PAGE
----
A girls high school basketball game in San Bernadino, California, that finished with a 159-point margin of victory (161-2) for Arroyo Valley High School over Bloomington High School Jan. 5 led to a two-game suspension for its coach, Michael Anderson.
Troy Machir of Sporting News reports Anderson will be eligible to return to the sideline next Monday for one of the region's most talented squads. He's received plenty of criticism for running up the score against an obviously overmatched opponent:
The Hawks had scored more than 100 points twice before the 159-point blowout, but the backlash from the thrashing resulted in a two-game suspension for Anderson.
In the first game without their head coach, the Hawks beat Indian Springs High School 80-19 on Jan. 14. The Hawks were coached by Anderson's 19-year-old son Nicholas. Anderson spent some of his time off scouting a league opponent.
Machir posted a photo of the final score on Twitter:
Anderson told Landon Negri of the Orange County Register that he met with opposing coach Dale Chung before the game to discuss the situation. He was trying to balance getting his team prepared for league play with avoiding an embarrassing scenario.
"This was our last game before we started league, and we were going to come out playing hard," he said. "I wanted to let him know there was no harm intended, and that if he had any ideas or concerns just to let me know. We were going to play a half of basketball, at least... And he seemed fine with that."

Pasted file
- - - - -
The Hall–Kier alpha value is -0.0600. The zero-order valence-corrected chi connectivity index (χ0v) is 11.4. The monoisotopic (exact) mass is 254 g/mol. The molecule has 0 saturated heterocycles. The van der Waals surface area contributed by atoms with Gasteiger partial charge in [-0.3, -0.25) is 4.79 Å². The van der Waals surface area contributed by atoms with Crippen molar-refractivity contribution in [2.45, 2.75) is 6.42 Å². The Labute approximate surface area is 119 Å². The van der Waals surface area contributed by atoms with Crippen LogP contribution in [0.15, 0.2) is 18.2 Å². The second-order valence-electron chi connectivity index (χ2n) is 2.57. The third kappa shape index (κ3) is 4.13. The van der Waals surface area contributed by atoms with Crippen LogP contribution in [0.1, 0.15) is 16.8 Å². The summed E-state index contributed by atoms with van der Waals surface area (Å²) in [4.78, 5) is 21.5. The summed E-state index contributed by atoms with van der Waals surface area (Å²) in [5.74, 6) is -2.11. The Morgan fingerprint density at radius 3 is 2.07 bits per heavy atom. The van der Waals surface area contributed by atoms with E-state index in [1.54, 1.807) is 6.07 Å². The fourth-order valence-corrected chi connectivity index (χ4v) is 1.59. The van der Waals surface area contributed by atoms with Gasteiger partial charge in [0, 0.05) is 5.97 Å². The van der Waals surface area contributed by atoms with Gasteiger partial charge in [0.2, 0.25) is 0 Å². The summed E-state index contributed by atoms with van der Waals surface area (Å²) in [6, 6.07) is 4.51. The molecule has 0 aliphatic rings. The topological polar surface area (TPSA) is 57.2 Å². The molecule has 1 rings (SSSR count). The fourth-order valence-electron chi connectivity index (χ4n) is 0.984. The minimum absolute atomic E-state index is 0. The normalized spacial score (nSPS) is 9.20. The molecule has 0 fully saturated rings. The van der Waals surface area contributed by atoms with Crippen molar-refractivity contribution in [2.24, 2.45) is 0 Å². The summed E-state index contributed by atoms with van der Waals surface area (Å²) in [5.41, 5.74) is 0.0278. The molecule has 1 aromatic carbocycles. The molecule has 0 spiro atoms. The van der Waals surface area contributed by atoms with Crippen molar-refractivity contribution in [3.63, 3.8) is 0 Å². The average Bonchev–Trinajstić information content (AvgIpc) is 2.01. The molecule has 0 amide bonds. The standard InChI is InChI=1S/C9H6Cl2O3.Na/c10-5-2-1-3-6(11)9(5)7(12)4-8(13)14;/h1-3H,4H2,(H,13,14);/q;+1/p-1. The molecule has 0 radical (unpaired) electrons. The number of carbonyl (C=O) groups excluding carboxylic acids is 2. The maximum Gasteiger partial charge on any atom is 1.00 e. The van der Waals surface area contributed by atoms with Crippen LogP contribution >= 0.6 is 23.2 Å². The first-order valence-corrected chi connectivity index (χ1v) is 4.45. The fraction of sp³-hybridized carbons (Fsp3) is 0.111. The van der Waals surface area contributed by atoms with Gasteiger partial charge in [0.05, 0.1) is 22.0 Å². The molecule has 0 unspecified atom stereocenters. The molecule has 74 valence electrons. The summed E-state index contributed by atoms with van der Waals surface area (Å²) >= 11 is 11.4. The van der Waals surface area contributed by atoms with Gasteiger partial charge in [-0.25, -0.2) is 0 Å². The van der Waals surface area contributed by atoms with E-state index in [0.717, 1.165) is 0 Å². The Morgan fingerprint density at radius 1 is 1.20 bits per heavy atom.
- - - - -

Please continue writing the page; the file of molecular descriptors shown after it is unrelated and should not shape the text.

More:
He tried to slow the onslaught by benching his starters at halftime and telling his reserves to burn the shot clock before trying to score. A running clock isn't allowed until the fourth quarter under current high school rules.
Chung still wasn't pleased with the lack of sportsmanship, though. He made his feeling crystal clear in a report from Pete Marshall of The San Bernardino County Sun.
"People shouldn't feel sorry for my team. They should feel sorry for his team, which isn't learning the game the right way," he said.
He also questioned Anderson's approach.
"I've known him for about seven years... He's a great X's and O's coach. Ethically? Not so much," he said. "He knows what he did was wrong."
Ultimately, this type of situation tends to pop up a couple times every season. There's a fine line between an acceptable display of dominance and going overboard. When the talent gap is significant, it can be difficult for a coach to slow things down once it gets out of hand.
Changes would likely have to come from the top of regional high school basketball hubs. A solution where games that are no longer competitive don't turn into these type of stories. Perhaps something along the lines of stopping scorekeeping at halftime.